Roosevelt: Overflow Coffee Takes Root in South Loop
Amanda Neely founded Overflow Coffee with her husband, Brandon, in the South Loop.
(Photo by Katie Fernandez)
By Katie Fernandez
The Red Line Project
Posted: Wednesday, Nov. 2, 2011
Both Amanda and Brandon Neely always dreamed of finding their destiny and looked to the future. And they found it in a coffee bar. The South Loop residents were on a different path in 2007 with Amanda working at a fundraising non-profit organization and Brandon working in the IT field.
“I was getting frustrated in fundraising with how many non-profits spend so much time fundraising that they lose their mission and they’re not able to accomplish their mission and then we always dreamed of starting a coffee shop,” Amanda Neely said.
Brandon and Amanda decided to pursue their coffee bar dream. In 2008, the couple went on a trip to coffee mecca Seattle, and toured various places and coffee shops to seek out advice. Later that year Amanda started an internship for three months at The Common Cup, in Rogers Park. She mentored with the owners of the shop, Ruth and John Hoekwater and learned the day-to-day business side and trained as a barista.
Overflow Coffee found its home in the South Loop because it was the fastest- growing neighborhood in the nation and there were not many businesses in the area. The main reason why they decided to start there was due to the lack of a sense of a community in the neighborhood-something they thought their business could remedy.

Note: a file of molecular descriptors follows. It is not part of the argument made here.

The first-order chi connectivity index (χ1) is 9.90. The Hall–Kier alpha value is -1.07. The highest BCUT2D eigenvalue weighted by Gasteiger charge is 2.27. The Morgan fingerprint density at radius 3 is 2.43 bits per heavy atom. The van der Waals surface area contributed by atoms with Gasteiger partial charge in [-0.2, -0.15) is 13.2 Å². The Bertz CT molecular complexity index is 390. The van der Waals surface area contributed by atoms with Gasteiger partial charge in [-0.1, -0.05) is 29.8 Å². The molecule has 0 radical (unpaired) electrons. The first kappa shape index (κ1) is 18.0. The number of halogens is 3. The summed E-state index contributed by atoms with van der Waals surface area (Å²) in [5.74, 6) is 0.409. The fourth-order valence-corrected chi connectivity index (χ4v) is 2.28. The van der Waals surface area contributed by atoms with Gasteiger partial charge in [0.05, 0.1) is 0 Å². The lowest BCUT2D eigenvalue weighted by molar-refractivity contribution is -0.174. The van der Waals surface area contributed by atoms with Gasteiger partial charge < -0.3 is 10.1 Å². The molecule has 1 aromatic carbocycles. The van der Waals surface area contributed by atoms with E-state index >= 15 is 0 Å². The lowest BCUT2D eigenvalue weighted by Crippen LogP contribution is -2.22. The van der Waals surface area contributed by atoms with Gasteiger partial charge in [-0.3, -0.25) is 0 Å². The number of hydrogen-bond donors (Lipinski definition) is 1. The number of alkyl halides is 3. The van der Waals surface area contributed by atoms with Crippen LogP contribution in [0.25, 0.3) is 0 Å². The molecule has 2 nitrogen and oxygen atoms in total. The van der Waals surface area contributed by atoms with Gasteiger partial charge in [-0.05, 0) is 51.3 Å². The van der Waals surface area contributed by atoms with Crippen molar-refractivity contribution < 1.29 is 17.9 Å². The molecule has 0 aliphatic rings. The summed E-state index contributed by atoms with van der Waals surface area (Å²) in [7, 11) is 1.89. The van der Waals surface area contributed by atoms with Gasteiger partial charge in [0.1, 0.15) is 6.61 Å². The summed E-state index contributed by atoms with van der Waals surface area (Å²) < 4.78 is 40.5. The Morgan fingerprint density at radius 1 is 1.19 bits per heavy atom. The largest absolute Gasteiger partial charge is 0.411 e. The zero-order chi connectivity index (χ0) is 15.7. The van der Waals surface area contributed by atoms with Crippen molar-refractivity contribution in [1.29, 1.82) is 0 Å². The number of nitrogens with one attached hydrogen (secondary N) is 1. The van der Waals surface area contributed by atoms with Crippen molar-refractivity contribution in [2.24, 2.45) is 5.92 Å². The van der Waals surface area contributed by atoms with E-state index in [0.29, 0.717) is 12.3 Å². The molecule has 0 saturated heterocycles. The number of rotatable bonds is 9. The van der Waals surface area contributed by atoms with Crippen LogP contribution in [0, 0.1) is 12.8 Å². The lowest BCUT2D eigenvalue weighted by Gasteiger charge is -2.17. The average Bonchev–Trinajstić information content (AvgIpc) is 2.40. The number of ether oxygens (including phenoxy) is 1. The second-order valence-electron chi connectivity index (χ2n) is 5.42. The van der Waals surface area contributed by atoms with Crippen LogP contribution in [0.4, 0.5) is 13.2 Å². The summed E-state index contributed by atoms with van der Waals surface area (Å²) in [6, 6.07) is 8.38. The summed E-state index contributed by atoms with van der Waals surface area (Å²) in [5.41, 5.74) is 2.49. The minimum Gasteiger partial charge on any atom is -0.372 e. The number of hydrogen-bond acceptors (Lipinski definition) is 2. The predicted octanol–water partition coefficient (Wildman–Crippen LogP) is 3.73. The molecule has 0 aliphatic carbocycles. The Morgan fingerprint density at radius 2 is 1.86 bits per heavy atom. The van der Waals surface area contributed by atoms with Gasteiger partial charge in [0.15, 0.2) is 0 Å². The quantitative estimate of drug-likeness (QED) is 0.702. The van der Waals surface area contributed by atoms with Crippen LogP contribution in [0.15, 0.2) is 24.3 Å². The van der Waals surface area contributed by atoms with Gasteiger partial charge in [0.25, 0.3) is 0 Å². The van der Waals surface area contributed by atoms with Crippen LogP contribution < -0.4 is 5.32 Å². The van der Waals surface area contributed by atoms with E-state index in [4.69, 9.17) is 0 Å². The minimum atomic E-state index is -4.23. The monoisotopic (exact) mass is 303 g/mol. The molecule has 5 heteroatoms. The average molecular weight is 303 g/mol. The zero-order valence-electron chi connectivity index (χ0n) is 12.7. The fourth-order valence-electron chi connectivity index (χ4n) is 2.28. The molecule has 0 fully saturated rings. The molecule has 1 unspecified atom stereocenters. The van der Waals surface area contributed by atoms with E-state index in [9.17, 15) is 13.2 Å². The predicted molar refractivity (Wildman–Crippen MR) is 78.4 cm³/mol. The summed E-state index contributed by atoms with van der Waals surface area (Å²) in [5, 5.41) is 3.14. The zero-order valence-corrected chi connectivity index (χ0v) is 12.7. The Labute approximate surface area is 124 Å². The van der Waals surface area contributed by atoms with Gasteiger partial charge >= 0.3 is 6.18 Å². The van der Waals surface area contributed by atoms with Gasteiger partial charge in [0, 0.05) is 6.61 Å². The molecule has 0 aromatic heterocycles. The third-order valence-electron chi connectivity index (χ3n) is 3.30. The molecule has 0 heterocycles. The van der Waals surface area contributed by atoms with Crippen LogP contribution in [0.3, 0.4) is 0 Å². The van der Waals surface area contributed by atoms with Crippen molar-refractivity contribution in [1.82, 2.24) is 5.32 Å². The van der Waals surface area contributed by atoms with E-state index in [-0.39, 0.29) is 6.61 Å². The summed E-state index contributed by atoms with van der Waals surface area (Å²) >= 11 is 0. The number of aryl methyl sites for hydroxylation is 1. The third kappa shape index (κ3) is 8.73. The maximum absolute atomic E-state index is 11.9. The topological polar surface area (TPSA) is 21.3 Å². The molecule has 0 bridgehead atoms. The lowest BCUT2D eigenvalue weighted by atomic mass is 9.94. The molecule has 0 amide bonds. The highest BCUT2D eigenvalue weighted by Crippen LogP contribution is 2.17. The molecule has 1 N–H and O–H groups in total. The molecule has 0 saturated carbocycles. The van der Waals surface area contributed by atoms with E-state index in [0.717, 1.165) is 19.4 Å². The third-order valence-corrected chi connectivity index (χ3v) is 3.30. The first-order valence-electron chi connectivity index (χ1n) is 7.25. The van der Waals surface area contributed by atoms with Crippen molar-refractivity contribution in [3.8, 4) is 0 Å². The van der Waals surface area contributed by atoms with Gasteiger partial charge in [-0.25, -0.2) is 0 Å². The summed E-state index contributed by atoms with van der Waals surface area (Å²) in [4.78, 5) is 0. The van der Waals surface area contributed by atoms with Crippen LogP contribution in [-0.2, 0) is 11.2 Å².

“Stereotypically speaking in regards to the South Loop being known as a rough neighborhood, 15 years ago yes it was more like that but the people who think that is true now have not been here and seen how safe it is.” Amanda said.
“I lived in Hyde Park while I was a student at the University of Chicago and I feel safer walking around here than there. I would say even parts of the South Loop is like living in the suburbs, we have the most police officers in Chicago and there is a good mix. We loved the South Loop and we started living here in 2009, and meeting people. We finally opened the coffee shop in March of 2011.”
They took their time planning and figuring out all the critical details because they did not want to make huge mistakes, they still made some but not as costly.
Opening a coffee shop can be daunting, especially in the current state of the economy but the Neelys made it work.